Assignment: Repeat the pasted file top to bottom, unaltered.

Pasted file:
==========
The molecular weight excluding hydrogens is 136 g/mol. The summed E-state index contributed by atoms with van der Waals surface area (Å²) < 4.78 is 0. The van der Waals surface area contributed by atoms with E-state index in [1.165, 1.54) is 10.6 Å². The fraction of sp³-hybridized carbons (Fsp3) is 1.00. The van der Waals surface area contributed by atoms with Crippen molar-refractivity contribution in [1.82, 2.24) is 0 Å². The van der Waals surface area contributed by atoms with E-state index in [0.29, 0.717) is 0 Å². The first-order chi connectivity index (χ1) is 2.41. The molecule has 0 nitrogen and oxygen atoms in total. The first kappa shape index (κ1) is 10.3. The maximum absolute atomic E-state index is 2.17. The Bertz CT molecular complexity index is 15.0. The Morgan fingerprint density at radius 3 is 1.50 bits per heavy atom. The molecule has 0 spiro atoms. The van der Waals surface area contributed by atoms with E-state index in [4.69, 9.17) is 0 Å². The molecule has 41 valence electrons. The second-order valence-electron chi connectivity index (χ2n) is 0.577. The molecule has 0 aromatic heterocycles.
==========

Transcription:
The molecular weight excluding hydrogens is 136 g/mol. The summed E-state index contributed by atoms with van der Waals surface area (Å²) < 4.78 is 0. The van der Waals surface area contributed by atoms with E-state index in [1.165, 1.54) is 10.6 Å². The fraction of sp³-hybridized carbons (Fsp3) is 1.00. The van der Waals surface area contributed by atoms with Crippen molar-refractivity contribution in [1.82, 2.24) is 0 Å². The van der Waals surface area contributed by atoms with E-state index in [0.29, 0.717) is 0 Å². The first-order chi connectivity index (χ1) is 2.41. The molecule has 0 nitrogen and oxygen atoms in total. The first kappa shape index (κ1) is 10.3. The maximum absolute atomic E-state index is 2.17. The Bertz CT molecular complexity index is 15.0. The Morgan fingerprint density at radius 3 is 1.50 bits per heavy atom. The molecule has 0 spiro atoms. The van der Waals surface area contributed by atoms with E-state index in [4.69, 9.17) is 0 Å². The molecule has 41 valence electrons. The second-order valence-electron chi connectivity index (χ2n) is 0.577. The molecule has 0 aromatic heterocycles.